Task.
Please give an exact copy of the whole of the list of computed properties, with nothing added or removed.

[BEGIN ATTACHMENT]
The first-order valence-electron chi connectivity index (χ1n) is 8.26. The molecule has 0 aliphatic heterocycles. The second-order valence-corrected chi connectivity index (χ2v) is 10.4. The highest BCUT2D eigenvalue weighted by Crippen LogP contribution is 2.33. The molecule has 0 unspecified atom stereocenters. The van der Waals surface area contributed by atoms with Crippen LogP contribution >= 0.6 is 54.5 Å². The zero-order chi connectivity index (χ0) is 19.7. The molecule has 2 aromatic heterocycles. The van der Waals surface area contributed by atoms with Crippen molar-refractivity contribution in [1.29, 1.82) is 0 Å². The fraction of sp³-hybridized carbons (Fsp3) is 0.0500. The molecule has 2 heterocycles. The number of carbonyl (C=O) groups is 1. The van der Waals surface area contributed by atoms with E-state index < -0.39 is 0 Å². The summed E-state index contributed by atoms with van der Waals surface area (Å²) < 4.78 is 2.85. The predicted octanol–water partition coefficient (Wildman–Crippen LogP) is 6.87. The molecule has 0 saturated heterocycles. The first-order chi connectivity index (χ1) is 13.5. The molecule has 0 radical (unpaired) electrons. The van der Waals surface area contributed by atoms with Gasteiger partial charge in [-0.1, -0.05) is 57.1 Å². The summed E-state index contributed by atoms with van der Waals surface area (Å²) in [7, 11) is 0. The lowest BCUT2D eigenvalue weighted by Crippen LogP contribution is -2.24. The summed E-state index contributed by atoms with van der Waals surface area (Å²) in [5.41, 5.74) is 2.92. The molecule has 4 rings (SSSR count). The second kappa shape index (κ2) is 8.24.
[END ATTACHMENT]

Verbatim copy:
The first-order valence-electron chi connectivity index (χ1n) is 8.26. The molecule has 0 aliphatic heterocycles. The second-order valence-corrected chi connectivity index (χ2v) is 10.4. The highest BCUT2D eigenvalue weighted by Crippen LogP contribution is 2.33. The molecule has 0 unspecified atom stereocenters. The van der Waals surface area contributed by atoms with Crippen LogP contribution >= 0.6 is 54.5 Å². The zero-order chi connectivity index (χ0) is 19.7. The molecule has 2 aromatic heterocycles. The van der Waals surface area contributed by atoms with Crippen molar-refractivity contribution in [1.29, 1.82) is 0 Å². The fraction of sp³-hybridized carbons (Fsp3) is 0.0500. The molecule has 2 heterocycles. The number of carbonyl (C=O) groups is 1. The van der Waals surface area contributed by atoms with E-state index < -0.39 is 0 Å². The summed E-state index contributed by atoms with van der Waals surface area (Å²) < 4.78 is 2.85. The predicted octanol–water partition coefficient (Wildman–Crippen LogP) is 6.87. The molecule has 0 saturated heterocycles. The first-order chi connectivity index (χ1) is 13.5. The molecule has 0 radical (unpaired) electrons. The van der Waals surface area contributed by atoms with Gasteiger partial charge in [-0.1, -0.05) is 57.1 Å². The summed E-state index contributed by atoms with van der Waals surface area (Å²) in [7, 11) is 0. The lowest BCUT2D eigenvalue weighted by Crippen LogP contribution is -2.24. The summed E-state index contributed by atoms with van der Waals surface area (Å²) in [5.41, 5.74) is 2.92. The molecule has 4 rings (SSSR count). The second kappa shape index (κ2) is 8.24.